8. Fuld, World-Famous Music, pp. 513-14.

9. Ibid p. 255."

2. From: GUEST,Kay
Date: 12 Nov 04 - 06:30 PM

"The song "Somebody's in de House wid Dinah" was evidently a minstrel show tune/skit. It appears in a banjo instructional book called "Phil Rice's Banjo Instructor", which was published in 1858. Phil Rice was a minstrel banjoist who worked the riverboat circuit and died in 1857, before the book was published.

The book has the song tune, the banjo accompaniment to go along with it, and dialogue to be spoken between verses of the song. The tune is not the same as the one I know, but it does have the same rhythm and a similar tune. The singer/speaker is suspicious that another man is in the house "making lub wid my Dinah." Since this is is an 1850's minstrel show skit, it has exaggerated dialect. Here are the three verses in the book (with some word substitution):

Oh, somebody's in de house wid Dinah,
Somebody in de house, I know,
Somebody's in de house wid Dinah,
A playin on de old Banjo.

I know dere's a fella in de house wid Dinah,
Dere's a fella in de house, I know,
If I cotch a fella in de house wid Dinah,
I'll knock him on de head wid dis Banjo.

Dere's a big ol' fella in de house wid Dinah,
Show me dat fella in de house, by Jo,
Bring me dat fella in de house wid Dinah,
I'll show him the size of my big toe."

3. From: masato sakurai
Date: 12 Nov 04 - 07:32 PM

"Old Joe" (with verse 2: "There's/Dere's some one in the/de house with Dinah") is at Bodleian Library Broadside Ballads.

4. From: Q (Frank Staplin)
Date: 12 Nov 04 - 08:24 PM

"A lot of speculation but little factual in the remarks about Dinah.
She appears in early minstrel songs, and had crossed to England probably about 1840. She appears there in several broadsides in the song "Old Joe," sung with some differences in the lyrics. I think that this is the one to whicn Masato referred. Note lines suggestive of "Old Dan Tucker," which seems to be older.

Lyr. Add: OLD JOE (1)

Old Joe sat at de garden gate,
He couldn't get in kase he'd com'd too late;
He up wid a stone and knock at de door:
"I wants to come in," says dis black Joe.
"Who's dere?" "Old Joe." "What de Joe?"
"Yes, de Joe"--
Old Joe kicking up behind and before,
De yaller gal kicking up behind old Joe.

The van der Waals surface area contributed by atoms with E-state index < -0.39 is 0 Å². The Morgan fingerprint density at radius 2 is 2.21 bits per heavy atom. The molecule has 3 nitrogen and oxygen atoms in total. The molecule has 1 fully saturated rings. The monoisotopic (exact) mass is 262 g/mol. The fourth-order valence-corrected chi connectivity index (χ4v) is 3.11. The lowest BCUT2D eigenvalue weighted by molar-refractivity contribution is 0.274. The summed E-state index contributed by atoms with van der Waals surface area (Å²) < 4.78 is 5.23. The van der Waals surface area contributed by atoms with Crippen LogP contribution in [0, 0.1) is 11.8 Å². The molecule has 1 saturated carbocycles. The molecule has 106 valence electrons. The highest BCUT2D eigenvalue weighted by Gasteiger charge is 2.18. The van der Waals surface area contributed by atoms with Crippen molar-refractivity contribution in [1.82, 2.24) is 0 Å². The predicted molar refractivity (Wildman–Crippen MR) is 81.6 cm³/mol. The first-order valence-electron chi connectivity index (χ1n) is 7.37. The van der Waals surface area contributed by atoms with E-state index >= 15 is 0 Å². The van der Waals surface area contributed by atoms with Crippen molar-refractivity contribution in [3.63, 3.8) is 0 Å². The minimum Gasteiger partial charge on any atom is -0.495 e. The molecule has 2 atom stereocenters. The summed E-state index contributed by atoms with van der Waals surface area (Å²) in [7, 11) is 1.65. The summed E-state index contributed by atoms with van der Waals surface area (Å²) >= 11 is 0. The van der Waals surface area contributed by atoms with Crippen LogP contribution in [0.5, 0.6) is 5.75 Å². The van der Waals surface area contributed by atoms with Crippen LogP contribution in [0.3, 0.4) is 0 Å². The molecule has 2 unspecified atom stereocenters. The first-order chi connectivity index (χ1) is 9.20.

"Dere's some one in de house wid Dinah,
Dere's some one in de house, I know;
Dere's some one in de house wid Dinah,
Playing on de old banjo."

Out come Dinah,--"What for you dere?"
"I want a gun to shoot dat *hare;"
"Come, old ni&&er, dat game won't do,
You'd better go home and mend your shoe"--
Old Joe, &c.

He came to town in shocking fright,
For he heard a noise, and he saw a fight;
Some boys were running up and down,
Shouting, "Old Joe is just come to town!"--
Old Joe, &c.

In come a nI&&er with a blue tail'd coat;
"Can you give me a change of a five pound note?"
"About your notes I do not know,
But I'll give you a note on the old banjo."--
Old Joe, &c.

* hare becomes bear or bare in other printings.
Bodleian Collection, Harding B11(4341). Printed between 1797 and 1834 by Walker, Durham. [My guess is about 1835-1840]. Printed on the same sheet with "Buffalo Gals" and "Ye Mariners of England." Obviously revised from American original to suit an English audience. Broadsides crossed the water as fast as sailing vessels could carry them."
"yaller girl"= a light skinned female with some Black African ancestry

5. From: Q (Frank Staplin)
Date: 13 Nov 04 - 12:36 AM

"The song "I've Been Working on the Railroad" is best followed through threads 511, 32615 and 50253. It is much more recent than "Dinah," as previously noted.

50253: Posted here is the original song that was the basis for "I've Been Working on the Railroad," called the "Levee Song," from "Carmina Princetonia," 1894, (The Princeton Songbook), copyright Martin R. Dennis & Co. There is no evidence of the song before 1894 (Norm Cohen, Long Steel Rail, p. 538-539) although Theodore Raph claimed that it occurred before that date. Levee, in about 1900, was often applied to almost any construction requiring laborers.
The full text is quoted by Masato. Dinah Levee Song Lyr Req: Someone's in the Kitchen with Dinah

The 'horn' is the wake-up or go to work call for the workers. Why it is called Dinah is not known, although an unwelcome shrill blast might well be given a female name."

Excerpt 3:
From Origins: I've Been Working on the Railroad
1. From: Joe Offer
Date: 16 Sep 08 - 12:57 PM

"If you look above you'll see that the best guess as to the origin of "I've Been Working on the Railroad" is that it was published as "Levee Song" in the 1894 edition of Carmina Princetonia - although portions of the song came earlier. Masato posted the 1894 lyrics in this thread. Take a look at the crosslinked threads listed at the top of this page.